Oh, wow. If I were to ask any of our parricides to watch a presentation to demonstrate that life goes on, that it is possible to reclaim their own narrative, this is it.
“Who didn’t make a mistake at 22?” asks Monica Lewinsky. Who didn’t make a mistake at 11, or 14, or 16?
You have to admire the way that 17 years after the fact, Monica Lewinsky has stepped out of the shadows of “a life of approbation,” a life of being the punch line of hundreds of cruel jokes, and using her experiences to elevate the way in which we all treat one another.
In a talk titled “The Price Of Shame,” given last week at the TED 2015 conference, Lewinsky does not shy away from her role in the 1998 scandal that bears her name. In the ensuing public scrutiny of her private life, she “was branded as a tramp, tart, slut, whore, bimbo, and, of course, ‘that woman.’
“I was known by many, but actually known by few,” said Lewinsky. “I get it. It was easy to forget ‘that woman’ was dimensional and had a soul.”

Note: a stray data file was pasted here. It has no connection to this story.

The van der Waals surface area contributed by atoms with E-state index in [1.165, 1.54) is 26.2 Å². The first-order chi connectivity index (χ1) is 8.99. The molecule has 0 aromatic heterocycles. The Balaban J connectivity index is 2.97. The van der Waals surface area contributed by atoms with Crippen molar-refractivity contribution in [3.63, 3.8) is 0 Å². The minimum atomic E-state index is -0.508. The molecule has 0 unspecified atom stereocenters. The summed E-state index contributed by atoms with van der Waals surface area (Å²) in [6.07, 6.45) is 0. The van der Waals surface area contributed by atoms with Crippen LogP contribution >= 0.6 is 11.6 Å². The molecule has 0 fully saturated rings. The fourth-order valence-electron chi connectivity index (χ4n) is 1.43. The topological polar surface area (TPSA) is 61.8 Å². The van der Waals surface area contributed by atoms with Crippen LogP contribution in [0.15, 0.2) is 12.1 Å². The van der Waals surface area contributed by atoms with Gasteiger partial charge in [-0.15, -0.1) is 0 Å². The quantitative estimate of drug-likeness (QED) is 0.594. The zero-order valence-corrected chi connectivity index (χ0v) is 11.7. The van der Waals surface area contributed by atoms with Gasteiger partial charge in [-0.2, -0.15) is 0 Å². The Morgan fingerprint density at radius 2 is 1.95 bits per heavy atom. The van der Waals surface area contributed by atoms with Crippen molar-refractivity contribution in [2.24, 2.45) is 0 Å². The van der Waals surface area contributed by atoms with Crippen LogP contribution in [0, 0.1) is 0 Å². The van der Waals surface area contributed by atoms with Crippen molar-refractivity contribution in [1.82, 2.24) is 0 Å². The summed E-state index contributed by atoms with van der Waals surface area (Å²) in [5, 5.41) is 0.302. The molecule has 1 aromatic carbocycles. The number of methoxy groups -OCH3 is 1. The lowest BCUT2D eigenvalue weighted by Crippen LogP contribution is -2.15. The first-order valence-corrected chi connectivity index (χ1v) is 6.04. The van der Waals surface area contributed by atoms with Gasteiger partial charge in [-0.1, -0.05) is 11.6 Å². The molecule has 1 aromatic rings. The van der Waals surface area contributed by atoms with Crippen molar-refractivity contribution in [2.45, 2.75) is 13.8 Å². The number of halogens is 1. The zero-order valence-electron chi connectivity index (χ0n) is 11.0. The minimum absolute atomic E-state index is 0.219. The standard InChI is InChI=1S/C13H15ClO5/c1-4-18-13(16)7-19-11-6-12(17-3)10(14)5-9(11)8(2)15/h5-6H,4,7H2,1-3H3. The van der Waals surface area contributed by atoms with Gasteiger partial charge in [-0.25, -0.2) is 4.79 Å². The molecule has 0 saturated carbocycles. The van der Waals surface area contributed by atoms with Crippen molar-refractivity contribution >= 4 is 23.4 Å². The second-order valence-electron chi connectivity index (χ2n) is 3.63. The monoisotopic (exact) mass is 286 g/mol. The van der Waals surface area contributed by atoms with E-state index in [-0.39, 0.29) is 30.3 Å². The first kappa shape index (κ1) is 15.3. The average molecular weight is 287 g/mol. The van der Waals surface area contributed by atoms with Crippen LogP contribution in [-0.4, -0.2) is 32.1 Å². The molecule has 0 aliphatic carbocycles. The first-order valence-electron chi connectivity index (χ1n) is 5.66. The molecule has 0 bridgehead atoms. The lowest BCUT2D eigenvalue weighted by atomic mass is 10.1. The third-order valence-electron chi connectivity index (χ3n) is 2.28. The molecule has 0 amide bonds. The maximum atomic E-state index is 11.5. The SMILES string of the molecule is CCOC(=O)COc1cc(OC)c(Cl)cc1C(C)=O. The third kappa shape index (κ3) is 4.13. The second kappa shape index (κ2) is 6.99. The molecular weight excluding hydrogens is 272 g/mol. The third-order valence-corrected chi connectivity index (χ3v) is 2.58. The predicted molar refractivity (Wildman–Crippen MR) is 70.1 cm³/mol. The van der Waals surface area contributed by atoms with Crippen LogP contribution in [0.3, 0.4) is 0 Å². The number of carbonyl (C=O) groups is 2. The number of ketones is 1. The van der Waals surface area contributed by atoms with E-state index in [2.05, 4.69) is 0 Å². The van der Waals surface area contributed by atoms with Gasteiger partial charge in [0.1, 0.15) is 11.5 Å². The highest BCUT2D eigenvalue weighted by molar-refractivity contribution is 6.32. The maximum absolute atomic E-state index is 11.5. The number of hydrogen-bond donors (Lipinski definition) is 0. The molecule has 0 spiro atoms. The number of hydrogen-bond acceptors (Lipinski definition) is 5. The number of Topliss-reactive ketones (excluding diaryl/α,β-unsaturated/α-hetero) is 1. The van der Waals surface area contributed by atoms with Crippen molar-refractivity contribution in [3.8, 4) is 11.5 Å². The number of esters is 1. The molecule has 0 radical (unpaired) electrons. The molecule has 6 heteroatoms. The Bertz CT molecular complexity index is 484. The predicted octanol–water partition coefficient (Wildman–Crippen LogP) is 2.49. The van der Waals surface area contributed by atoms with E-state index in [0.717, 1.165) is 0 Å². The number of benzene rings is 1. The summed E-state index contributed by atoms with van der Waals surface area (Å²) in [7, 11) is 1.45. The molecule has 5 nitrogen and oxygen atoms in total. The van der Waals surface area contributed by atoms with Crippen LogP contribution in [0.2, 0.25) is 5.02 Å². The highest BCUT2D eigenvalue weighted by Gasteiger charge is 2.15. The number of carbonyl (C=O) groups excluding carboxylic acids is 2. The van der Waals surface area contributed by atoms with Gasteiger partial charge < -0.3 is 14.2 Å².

For Lewinsky herself, it was the death of Tyler Clementi, who committed suicide after a roommate secretly filmed his tryst with another male student, which spurred her into action. Having been harassed, mocked, and bullied, she demands in no uncertain terms that “public humiliation as a blood sport has to stop.”
To her it comes down to a question of compassion. “We all deserve compassion,” she concludes in her speech, “and to live both online and off in a more compassionate world.”
You can watch her entire TED talk below:
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